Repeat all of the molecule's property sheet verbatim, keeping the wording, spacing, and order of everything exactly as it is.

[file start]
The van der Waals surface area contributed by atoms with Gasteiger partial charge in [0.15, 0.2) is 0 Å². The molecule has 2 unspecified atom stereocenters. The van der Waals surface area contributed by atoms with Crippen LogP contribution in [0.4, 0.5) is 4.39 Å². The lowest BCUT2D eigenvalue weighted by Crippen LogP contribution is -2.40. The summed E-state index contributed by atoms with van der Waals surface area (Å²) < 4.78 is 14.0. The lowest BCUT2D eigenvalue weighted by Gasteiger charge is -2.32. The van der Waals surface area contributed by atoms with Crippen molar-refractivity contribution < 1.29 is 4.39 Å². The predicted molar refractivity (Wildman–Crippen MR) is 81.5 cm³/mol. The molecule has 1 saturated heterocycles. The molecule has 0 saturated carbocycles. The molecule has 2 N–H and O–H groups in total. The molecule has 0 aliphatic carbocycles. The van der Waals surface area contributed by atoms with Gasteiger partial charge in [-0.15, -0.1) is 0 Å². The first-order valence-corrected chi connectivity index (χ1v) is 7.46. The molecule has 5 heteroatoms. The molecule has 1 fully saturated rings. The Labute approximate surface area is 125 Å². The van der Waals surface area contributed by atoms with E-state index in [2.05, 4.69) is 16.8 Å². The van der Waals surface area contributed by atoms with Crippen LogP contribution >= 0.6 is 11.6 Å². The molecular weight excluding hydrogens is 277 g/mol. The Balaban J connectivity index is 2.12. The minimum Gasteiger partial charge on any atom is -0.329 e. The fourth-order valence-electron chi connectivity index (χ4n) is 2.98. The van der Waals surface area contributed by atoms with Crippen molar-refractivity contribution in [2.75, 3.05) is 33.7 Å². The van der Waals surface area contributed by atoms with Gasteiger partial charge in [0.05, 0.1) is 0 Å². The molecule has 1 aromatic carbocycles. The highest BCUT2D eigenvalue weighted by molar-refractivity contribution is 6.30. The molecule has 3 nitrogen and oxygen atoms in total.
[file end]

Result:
The van der Waals surface area contributed by atoms with Gasteiger partial charge in [0.15, 0.2) is 0 Å². The molecule has 2 unspecified atom stereocenters. The van der Waals surface area contributed by atoms with Crippen LogP contribution in [0.4, 0.5) is 4.39 Å². The lowest BCUT2D eigenvalue weighted by Crippen LogP contribution is -2.40. The summed E-state index contributed by atoms with van der Waals surface area (Å²) < 4.78 is 14.0. The lowest BCUT2D eigenvalue weighted by Gasteiger charge is -2.32. The van der Waals surface area contributed by atoms with Crippen molar-refractivity contribution < 1.29 is 4.39 Å². The predicted molar refractivity (Wildman–Crippen MR) is 81.5 cm³/mol. The molecule has 1 saturated heterocycles. The molecule has 0 saturated carbocycles. The molecule has 2 N–H and O–H groups in total. The molecule has 0 aliphatic carbocycles. The van der Waals surface area contributed by atoms with Gasteiger partial charge in [-0.15, -0.1) is 0 Å². The first-order valence-corrected chi connectivity index (χ1v) is 7.46. The molecule has 5 heteroatoms. The molecule has 1 fully saturated rings. The Labute approximate surface area is 125 Å². The van der Waals surface area contributed by atoms with E-state index in [2.05, 4.69) is 16.8 Å². The van der Waals surface area contributed by atoms with Crippen LogP contribution >= 0.6 is 11.6 Å². The molecular weight excluding hydrogens is 277 g/mol. The Balaban J connectivity index is 2.12. The minimum Gasteiger partial charge on any atom is -0.329 e. The fourth-order valence-electron chi connectivity index (χ4n) is 2.98. The van der Waals surface area contributed by atoms with Crippen molar-refractivity contribution in [2.75, 3.05) is 33.7 Å². The van der Waals surface area contributed by atoms with Gasteiger partial charge in [0.05, 0.1) is 0 Å². The molecule has 1 aromatic carbocycles. The highest BCUT2D eigenvalue weighted by molar-refractivity contribution is 6.30. The molecule has 3 nitrogen and oxygen atoms in total.